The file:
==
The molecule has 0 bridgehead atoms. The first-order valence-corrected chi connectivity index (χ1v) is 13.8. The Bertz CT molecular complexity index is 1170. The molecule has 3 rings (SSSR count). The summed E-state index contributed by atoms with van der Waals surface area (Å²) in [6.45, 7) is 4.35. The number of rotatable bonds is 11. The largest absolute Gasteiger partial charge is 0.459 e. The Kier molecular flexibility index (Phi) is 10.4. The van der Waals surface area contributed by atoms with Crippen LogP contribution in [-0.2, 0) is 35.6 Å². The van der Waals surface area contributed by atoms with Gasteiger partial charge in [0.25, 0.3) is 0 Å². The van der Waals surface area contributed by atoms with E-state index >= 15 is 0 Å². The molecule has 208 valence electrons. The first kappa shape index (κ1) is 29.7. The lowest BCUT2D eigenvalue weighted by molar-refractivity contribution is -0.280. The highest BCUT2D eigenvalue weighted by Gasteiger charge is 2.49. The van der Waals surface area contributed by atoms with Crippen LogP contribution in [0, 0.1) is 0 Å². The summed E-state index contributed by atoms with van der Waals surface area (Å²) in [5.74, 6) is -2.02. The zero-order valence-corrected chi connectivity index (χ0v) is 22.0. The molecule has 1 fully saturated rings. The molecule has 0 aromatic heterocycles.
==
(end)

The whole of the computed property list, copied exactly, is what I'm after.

The molecule has 0 bridgehead atoms. The first-order valence-corrected chi connectivity index (χ1v) is 13.8. The Bertz CT molecular complexity index is 1170. The molecule has 3 rings (SSSR count). The summed E-state index contributed by atoms with van der Waals surface area (Å²) in [6.45, 7) is 4.35. The number of rotatable bonds is 11. The largest absolute Gasteiger partial charge is 0.459 e. The Kier molecular flexibility index (Phi) is 10.4. The van der Waals surface area contributed by atoms with Crippen LogP contribution in [-0.2, 0) is 35.6 Å². The van der Waals surface area contributed by atoms with Gasteiger partial charge in [0.25, 0.3) is 0 Å². The van der Waals surface area contributed by atoms with E-state index >= 15 is 0 Å². The molecule has 208 valence electrons. The first kappa shape index (κ1) is 29.7. The lowest BCUT2D eigenvalue weighted by molar-refractivity contribution is -0.280. The highest BCUT2D eigenvalue weighted by Gasteiger charge is 2.49. The van der Waals surface area contributed by atoms with Crippen LogP contribution in [0, 0.1) is 0 Å². The summed E-state index contributed by atoms with van der Waals surface area (Å²) in [5.74, 6) is -2.02. The zero-order valence-corrected chi connectivity index (χ0v) is 22.0. The molecule has 1 fully saturated rings. The molecule has 0 aromatic heterocycles.